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rifle to show his duty and sense of duty and his left hand touching his dog and showing the bond, the animal/human bond. arthel: that's so wonderful. if i can get 30 seconds on this, i do want to find out about your upcoming project. i understand the national service animals monument and the purple poppy movement tell me about this. >> i'm excite dude be the arrest -- excited to be the artist for this monument. it will be in washington, dc, hopefully. this will be a monument to all kinds of animals that have served and as well as not just military and law enforcement, but search and rescue and also all the amazing service animals who help with assistance, guide dogs, all these animals, horses and dogs that assist our civilians every day and we know how they help our veterans every
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day. arthel: watching you do your work, we had images, do you feel their spirit when you're working. again, short answer for me. >> yes, absolutely. i try to feel their spirit. it's very emotional, takes a lot but it's worth it when it's done. arthel: i can tell that's why i wanted to ask you that. i'm sorry, i don't have a lot of time with you. i still have my purple poppy pin you gave me last time we spoke. >> thank you. arthel: i should have put it on. >> it's a symbol for all our animals and for the national service animal monument. thank you. arthel: susan, thank you so much. >> thank you. arthel: thank you. really special. eric, that's going to do it for us today. we're back again at 4:00 eastern. eric: what a wonderful, wonderful tribute. arthel: indeed it is. indeed. eric: see you later this afternoon.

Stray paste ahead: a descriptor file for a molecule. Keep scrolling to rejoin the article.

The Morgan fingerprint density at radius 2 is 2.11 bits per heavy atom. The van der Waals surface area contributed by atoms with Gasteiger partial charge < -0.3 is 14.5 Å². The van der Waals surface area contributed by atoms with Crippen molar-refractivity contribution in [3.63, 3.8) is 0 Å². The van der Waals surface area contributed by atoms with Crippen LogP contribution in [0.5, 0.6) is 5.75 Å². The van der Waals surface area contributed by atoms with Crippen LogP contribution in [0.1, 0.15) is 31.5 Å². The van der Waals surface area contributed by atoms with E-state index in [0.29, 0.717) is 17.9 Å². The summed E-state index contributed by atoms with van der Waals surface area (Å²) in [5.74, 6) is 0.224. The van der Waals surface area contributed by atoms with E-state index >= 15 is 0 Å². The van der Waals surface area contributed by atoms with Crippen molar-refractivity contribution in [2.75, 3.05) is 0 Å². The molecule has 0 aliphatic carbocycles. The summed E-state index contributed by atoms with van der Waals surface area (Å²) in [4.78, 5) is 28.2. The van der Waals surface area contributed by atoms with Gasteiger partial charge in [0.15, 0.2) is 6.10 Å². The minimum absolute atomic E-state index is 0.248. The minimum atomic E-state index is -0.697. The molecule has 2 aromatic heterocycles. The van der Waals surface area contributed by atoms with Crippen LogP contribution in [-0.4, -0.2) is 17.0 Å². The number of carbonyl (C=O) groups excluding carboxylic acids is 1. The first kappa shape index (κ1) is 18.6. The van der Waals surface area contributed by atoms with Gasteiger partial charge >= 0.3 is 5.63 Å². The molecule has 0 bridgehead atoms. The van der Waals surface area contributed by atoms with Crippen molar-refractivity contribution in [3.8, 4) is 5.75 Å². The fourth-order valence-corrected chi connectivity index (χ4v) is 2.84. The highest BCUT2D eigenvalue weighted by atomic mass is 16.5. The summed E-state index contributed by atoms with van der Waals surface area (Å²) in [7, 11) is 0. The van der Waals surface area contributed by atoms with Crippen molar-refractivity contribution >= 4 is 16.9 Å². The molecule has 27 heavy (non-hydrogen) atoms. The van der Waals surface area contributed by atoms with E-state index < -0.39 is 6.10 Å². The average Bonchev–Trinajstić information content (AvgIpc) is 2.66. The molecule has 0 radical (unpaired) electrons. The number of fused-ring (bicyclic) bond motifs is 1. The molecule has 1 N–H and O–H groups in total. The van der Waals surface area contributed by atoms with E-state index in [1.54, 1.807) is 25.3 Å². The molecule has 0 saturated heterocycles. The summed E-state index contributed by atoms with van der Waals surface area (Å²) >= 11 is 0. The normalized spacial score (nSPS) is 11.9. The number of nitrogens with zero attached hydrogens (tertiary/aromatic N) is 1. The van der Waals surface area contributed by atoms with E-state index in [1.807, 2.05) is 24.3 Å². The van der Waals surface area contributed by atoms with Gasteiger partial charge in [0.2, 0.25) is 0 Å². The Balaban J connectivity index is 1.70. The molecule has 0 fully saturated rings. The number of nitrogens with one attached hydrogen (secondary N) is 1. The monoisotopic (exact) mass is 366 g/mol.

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>> tech: when you get a chip in your windshield... trust safelite. this couple was headed to the farmers market... when they got a chip. they drove to safelite for a same-day repair. and with their insurance, it was no cost to them. >> woman: really? >> tech: that's service the way you need it. >> singers: ♪ safelite repair, safelite replace. ♪ >> democrats are turning their attention to president biden's massive socialist spending bill after the house passed the $1.2 trillion infrastructure package. welcome to fox news live i'm mike emanuel. but the build back better bill may have a tough road ahead as multiple maryland rate democrats say they want to wait for a score on the legislation from the congressional budget office which is expected to take at least two weeks. lucas tomlinson in delaware where the president is spending the weekend, hello, lucas. lucas: good afternoon,